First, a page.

He us'd us scornfully : he should have shew'd us
His marks of merit, wounds receiv'd for's country.

Sic. Why so he did, I am sure.
All, No, no man saw 'em.

3 Cit. He said he'd wounds, which he could shew in private :
And with his cap, thus waving it in scorn,
I would be Consul, says he : aged custom,
But by your voices, will not so permit me ;
Your voices tberefore : when we granted that,
Here was -- I thank you for your voices
Your most sweet voices now you bave left your voices,
I bave notbing furtber wirb you.

Wa’n't this mockery ?
Sic. Why either were you impotent to see't,
Or seeing it, of such childish friendliness,
To yield your voices ?

Bru. Could you not have told him,
As you were lesson'd ? when he had no power,
But was a petty servant to the state,
He was your enemy, still spake against
Your liberties, and charters that you bear
I'th'body of the weal : and now arriving
At place of potency, and sway o'th' state,

- thank you

If he should still malignantly remain
Faft foe to the Plebeians, your voices might
Be curses to your selves. You should have said,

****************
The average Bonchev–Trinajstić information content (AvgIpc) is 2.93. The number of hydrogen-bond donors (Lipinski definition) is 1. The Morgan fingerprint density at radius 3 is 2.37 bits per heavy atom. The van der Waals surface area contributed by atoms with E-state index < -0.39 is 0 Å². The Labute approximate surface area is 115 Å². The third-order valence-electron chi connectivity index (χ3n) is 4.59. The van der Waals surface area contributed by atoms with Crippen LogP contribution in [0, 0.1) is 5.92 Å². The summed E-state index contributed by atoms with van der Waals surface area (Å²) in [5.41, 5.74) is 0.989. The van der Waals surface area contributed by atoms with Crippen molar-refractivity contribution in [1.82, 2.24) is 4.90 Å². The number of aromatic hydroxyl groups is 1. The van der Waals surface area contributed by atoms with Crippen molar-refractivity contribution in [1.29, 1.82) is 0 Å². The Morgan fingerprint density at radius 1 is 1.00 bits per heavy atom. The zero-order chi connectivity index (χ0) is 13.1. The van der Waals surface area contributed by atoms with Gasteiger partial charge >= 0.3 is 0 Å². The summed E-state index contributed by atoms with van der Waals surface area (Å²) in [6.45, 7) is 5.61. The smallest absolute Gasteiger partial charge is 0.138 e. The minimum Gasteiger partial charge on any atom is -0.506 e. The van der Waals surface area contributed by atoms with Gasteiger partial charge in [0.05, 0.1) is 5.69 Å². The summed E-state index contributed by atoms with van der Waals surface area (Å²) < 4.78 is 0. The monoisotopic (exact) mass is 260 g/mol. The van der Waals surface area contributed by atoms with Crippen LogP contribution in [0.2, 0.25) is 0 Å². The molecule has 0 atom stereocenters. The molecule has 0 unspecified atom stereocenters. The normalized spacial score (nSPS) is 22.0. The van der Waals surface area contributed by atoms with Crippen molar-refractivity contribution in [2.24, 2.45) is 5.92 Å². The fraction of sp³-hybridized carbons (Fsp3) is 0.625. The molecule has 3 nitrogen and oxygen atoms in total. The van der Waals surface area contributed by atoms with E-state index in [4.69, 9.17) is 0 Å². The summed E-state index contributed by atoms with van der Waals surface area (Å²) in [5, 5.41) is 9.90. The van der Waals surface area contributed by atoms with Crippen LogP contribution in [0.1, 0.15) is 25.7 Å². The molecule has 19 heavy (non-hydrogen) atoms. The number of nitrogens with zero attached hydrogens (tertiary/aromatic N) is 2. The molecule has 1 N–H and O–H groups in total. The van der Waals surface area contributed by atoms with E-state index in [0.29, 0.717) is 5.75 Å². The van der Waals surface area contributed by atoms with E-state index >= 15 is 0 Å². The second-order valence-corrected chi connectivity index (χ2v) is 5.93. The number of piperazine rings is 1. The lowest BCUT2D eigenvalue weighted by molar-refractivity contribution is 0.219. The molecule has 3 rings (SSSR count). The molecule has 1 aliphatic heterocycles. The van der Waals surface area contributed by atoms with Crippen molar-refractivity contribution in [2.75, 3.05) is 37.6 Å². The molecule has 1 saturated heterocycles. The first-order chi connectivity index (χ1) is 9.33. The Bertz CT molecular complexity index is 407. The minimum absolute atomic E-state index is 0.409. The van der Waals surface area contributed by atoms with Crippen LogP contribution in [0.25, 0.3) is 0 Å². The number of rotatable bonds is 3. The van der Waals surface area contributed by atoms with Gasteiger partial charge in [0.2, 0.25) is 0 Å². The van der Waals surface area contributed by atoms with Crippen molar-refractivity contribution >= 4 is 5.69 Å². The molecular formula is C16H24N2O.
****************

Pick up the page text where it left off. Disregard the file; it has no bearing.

That as his worthy deeds did claim no less
Than what he stood for ; so his gracious nature
Would think upon you for your voices, and
Tranllate his malice tow'rds you into love,
Standing your friendly Lord.

Sic. Thus to have said,
As you were fore-advis’d, had touch'd his spirit,
And try'd his inclination ; from him pluckt
Either his gracious promise, which you might,
As cause had call'd you up, have held him to;
Or else it would have gall’d his surly nature ;
Which easily endures not article,
Tying him to ought ; so putting him to rage,
You should have ta’en th’advantage of his choler,
And pass’d him unelected.

Bru. Did you perceive,
He did sollicit you in free contempt,
When he did need your loves ; and do you think
That his contempt shall not be bruising to you,
When he hath power to crush? why had your bodies
No heart among you ? or had you tongues, to cry
Against the rectorship of judgment

Sic. Have you
Ere now deny'd the afker ; and now again,
On him that did not ask, but mock, bestow'd
Your su'd-for tongues ?

3 Cit. He's not confirm’d, we may Deny him yet.

2 Cit. Ay and we will deny him : I'll have five hundred voices of that found.

1 Cit. Ay, twice five hundred, and theirfriends to piece'emi,

Bru. Get you hence instantly, and tell those friends,
They've chose a Consul that will from them take
Their liberties, make them of no more voice
Than dogs that are as often beat for barking,
As therefore kept to do so.
Sic. Let them afsemble ; and one fafer judgment,